The scariest thing is that Street Fighting wasn’t one or two stores, it was the company approved method of getting sales. The company’s most recent owners were proud to say that Street Fighting wasn’t a way of getting sales and was banned. Or was it? I began work in a Phones4U branch located within a Currys electrical store. The aim of these stores were different to standard retail. There were deals, awful deals, which meant the Phones4U could offer you a cash card to spend in stores if you took out a new deal with them. In theory, it’s a fantastic deal. But all too often I was trying to upsell people who were buying fridges or vacuums to purchasing a phone with their product. Worse than that, we were generally told to pick out people who didn’t look ‘well off’. The kinda person who would take out a deal and get £100+ in cashback and not think about the expensive monthly cost. I had one guy get £350 in cashback by taking the modern equivalent of a Nokia 3210 at £45 per month. He got a huge chunk off the TV he wanted. It wasn’t so pleasant when he came in, unable to afford his phone bill.

So what I ascertained was that Phones4U were rather cutthroat. You had to be willing to get your hands dirty if you wanted to stay in their employ. Their staff turnover was huge, with so many people not being able to hit the sky-high sales targets. Phones4U plays hard ball, but what happens if people don’t want to play? Despite being the UK’s number one independent phone retailer, Phones4U had to keep things to budget. Keeping costs low and selling high was the aim of the game, and Phones4U used their position as the biggest independent phone retailer to ensure that the networks stayed in line, and gave P4U their best deals and a cut of the contract. If a company didn’t want to play ball? P4U would just cut them off: they’d be cutting off their nose to spite their face, the network loses out.

Currys Carphone
Source: Metropol

But Phones4U reportedly plays really rough (apparently one of their directors had the nickname The Silent Assassin), and eventually annoyed network Three so much they pulled out and wouldn’t go back. P4U didn’t care, it still had Three’s rivals, O2, EE and Vodafone, who would all benefit if Three didn’t come back to the table. But they didn’t. O2 then pulled out for around 6 months, before returning. That must’ve spooked P4U, so they introduced their own network, Life Mobile, but it wasn’t very good. Their nerves at losing O2 proved correct as two years later they pulled out again. This time they wouldn’t return. O2 only made up for a small percentage of sales so P4U wasn’t overly worried, until a major oversight reared its ugly head.

When Phones4U signed the deal with the Dixons group to allow them to put mini-shops into branches of Currys around the country, they did so with the understanding that P4U would share their retail data with Dixons. This wasn’t seen as an issue, until in May 2014 when Dixons announced they had purchased Phones4U’s rivals, Carphone Warehouse. The company panicked and stupidly announced that despite the fact that Dixons had bought another independent mobile phone retailer, they would continue to work with Phones4U, which were now basically Dixons rivals. Eventually they announced they were disappointed that Dixons and Carphone were now as one, but said it didn’t matter that they were losing the Currys concessions, as it didn’t bring in much money anyway, completely ignoring hundreds of staff that would lose their jobs.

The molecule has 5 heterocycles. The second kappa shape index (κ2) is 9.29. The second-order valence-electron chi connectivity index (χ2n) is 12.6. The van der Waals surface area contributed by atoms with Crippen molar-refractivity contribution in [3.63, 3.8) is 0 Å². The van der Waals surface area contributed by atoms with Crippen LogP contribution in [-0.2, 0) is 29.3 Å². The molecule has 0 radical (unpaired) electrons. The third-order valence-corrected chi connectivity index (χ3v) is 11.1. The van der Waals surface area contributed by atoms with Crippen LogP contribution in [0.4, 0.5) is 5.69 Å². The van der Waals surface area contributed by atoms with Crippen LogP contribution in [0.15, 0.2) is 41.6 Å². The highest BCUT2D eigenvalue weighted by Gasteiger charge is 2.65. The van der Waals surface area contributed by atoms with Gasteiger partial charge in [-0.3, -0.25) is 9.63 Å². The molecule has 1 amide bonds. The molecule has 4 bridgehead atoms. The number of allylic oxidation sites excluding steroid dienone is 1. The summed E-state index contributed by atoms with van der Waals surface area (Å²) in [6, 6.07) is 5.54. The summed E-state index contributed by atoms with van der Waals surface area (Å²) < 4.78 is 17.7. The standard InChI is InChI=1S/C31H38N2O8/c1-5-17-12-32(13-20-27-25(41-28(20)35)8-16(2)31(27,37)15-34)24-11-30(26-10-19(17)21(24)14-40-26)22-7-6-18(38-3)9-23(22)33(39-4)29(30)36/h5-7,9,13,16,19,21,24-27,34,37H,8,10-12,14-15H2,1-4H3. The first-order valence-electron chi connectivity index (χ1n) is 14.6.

Overnight, Phones4U were no longer the biggest independent phone retailer in the UK. The Dixons juggernaut provided huge financial backing and allowed Carphone Warehouse to do better deals with the networks. Having lost O2, Vodafone announced they would also be pulling out of P4U. The networks were frankly sick of P4U’s aggressive business strategy and attempts to argue down their prices. Now they were not the biggest kids in the playground anymore, the networks didn’t have to play ball. Before long, EE announced they’d be cutting ties with Phones4U, leaving them with no one to do business with. They announced their stores would close immediately. The Phones4U Currys concessions were changed over to Carphone Warehouse and most of the P4U staff from them ended up staying with Currys.

And that was that. If we’ve learned anything it is that in business, no matter how big you think you are, be a little more humble to the people who supply you, because you never know when the end is just around the corner.